I don’t like Mondays
Tell me why
I don’t like Mondays
Tell me why
I don’t like Mondays
I wanna shoo-oo-oo-oo-oo-oot
The whole day down, down, down,
shoot it all down

And all the playing's stopped in the playground now
She wants to play with the toys a while
And school's out early and soon we'll be learning
And the lesson today is how to die
And then the bullhorn crackles
And the captain tackles (With the problems of the how's and why's)
And he can see no reasons
'Cos there are no reasons
What reason do you need to die, die?
Oh Oh Oh

Tell me why
I don’t like Mondays
Tell me why
I don’t like Mondays
Tell me why
I don’t like
I don’t like (Tell me why)
I don’t like Mondays
Tell me why
I don’t like
I don’t like (Tell me why)
I don’t like Mondays
Tell me why
I don't like Mondays
I wanna shoo-oo-oo-oo-oo-oot the whole day down

9 comments:

Rebecca said...

It's interesting to think about this, Sheri. I think I've always taken bits from my life and put them into my writing (especially my poetry from my teen years!), though it isn't always deliberate.

Ame Dyckman said...

Hey, Sheri! For me (and just about all my little friends on the playground) it was nuclear war. Seems we all crept out of bed the first night "The Morning After" aired, all caught a few minutes (at least) of it when our folks were watching... and on some level, have been secretly terrified of nukes ever since. (Oh, and "Dallas." I'm afraid of reruns of "Dallas" too.)

Ame Dyckman said...

Oops, forgot my point (again). Anyway, my point being that I feel my work (quirky PBs) is always trying to get back to that place of innocence, before I realized, round-eyed in pajamas, in addition to all the good, that there was huge and horrible, STUPID evil in the world.

Dang, I wish I'd just stayed in bed.

Sheri said...

Becky,
Richard Peck, at the NJ SCBWI conference, said never, ever write about yourself. I can't stop thinking about this because I think no matter what we try, bits of ourselves (grammar?) will always find its way into our writing...

No nukes! I remember feeling that way too, Ame, and the Chernobyl disaster of 1986. I just graduated college. I remember lying awake at night years before that and asking my father how he knew we wouldn't all die from radiation, and was he really, really sure no one would bomb us... Yeah, I guess as a PB writer, you can write about all the happiness and silly and funny. But as MG and YA writers, we need to include sometimes deep thoughts, or environmental/governmental/religious themes, etc.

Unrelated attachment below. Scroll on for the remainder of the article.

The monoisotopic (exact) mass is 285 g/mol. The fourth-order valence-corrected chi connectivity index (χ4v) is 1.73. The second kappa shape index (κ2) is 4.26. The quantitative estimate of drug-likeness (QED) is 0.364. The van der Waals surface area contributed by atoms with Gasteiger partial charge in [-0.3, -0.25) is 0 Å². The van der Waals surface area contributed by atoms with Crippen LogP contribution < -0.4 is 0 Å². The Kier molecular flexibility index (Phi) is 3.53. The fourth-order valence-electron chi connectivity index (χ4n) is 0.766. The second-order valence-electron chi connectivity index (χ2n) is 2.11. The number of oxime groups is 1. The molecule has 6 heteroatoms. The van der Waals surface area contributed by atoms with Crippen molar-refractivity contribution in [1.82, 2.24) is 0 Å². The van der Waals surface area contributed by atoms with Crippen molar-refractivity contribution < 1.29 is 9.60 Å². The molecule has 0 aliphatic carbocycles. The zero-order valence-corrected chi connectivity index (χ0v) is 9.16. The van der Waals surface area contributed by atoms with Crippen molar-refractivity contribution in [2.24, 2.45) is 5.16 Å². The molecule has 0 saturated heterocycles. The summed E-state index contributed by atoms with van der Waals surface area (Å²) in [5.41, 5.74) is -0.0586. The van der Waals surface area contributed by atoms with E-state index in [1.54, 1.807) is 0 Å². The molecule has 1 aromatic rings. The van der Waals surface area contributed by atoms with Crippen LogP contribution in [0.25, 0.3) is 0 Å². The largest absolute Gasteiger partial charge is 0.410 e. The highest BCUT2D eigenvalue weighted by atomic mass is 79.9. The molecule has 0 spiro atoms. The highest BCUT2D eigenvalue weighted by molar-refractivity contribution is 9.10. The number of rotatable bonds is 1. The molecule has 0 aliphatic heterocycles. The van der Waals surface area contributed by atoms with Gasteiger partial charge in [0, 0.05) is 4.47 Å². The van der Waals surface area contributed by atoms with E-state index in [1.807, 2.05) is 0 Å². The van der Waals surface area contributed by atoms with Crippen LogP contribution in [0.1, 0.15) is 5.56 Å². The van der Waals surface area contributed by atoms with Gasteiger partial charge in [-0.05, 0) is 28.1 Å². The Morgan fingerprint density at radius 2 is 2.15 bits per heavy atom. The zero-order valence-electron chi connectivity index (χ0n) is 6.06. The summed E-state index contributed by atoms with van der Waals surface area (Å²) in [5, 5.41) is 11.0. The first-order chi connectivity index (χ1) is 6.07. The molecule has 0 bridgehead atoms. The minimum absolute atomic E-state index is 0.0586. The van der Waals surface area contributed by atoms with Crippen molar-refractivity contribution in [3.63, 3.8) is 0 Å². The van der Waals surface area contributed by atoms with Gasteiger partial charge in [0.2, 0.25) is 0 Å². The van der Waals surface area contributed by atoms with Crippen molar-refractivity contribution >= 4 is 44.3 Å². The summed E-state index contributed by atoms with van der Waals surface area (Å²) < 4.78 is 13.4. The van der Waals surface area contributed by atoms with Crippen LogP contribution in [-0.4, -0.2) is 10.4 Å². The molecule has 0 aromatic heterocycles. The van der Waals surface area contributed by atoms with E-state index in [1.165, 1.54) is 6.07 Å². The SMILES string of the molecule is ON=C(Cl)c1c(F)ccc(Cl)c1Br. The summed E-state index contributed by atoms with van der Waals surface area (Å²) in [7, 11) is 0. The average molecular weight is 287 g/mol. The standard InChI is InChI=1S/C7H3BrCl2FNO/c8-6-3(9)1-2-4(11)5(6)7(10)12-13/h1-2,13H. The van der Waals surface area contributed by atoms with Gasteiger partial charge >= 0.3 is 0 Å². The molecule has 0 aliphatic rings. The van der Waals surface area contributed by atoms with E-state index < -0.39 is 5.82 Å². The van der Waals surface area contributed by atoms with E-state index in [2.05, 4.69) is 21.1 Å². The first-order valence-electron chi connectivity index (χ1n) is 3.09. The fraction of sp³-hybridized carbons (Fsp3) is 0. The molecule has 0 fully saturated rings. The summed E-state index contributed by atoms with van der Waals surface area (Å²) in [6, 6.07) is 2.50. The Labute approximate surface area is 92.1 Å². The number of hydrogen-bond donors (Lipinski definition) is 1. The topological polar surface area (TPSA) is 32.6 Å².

Ame Dyckman said...

(Chernobyl = 3-foot earthworms. Who wouldn't be freaked out?!!) I think both groups of writers are heavily influenced by Life, only MG/YA writers have to incorporate it, PB writers (largely) have to ignore it, or at least smush it down to the point where it's no longer so big and scary. I salute you guys, because I'm sure it's harder to draw it in than shut it out. (And, you know it's a gripping MG/YA I've snuck off to read when I've told the family I need to go pay bills or something!) ;) Maybe Mr. Peck just meant not to write your own story, not that you can't write with a part of yourself in it. Baked bean theory: when writing, you can be the little square of bacon in the can, but you shouldn't be the beans. (That made a lot more sense in my head than it does written down...)

Amy Tate said...

What a wonderful post. Words are a gift, and it's a great responsibility.

Sheri said...

AME, I LOVE THAT ANOLOGY!!!! Be the bacon, see the bacon, feel the bacon... that is excellent and something I will ALWAYS remember. Thank you for that!

And from Ame with an E to Amy with a Y... Thank you Amy. I am so glad the posting touched you. Richard Peck sure made every writer in the room this June very aware of the awesome responsibility we do have to our audience, whether they are PB readers or MG or YA or A for that matter.

Thanks everyone!

Kelly H-Y said...

Wow ... I wasn't familiar with that song or story. Great post, and I love how you speak to the responsibility of children's book writers!

Sheri said...

Thanks, Kelly. But of all the job responsibilites out there, isn't our great!

“Personal limitation exists only in our ideas of who we are. Give up all notions of who you are and your limitations will vanish.”

- Anonymous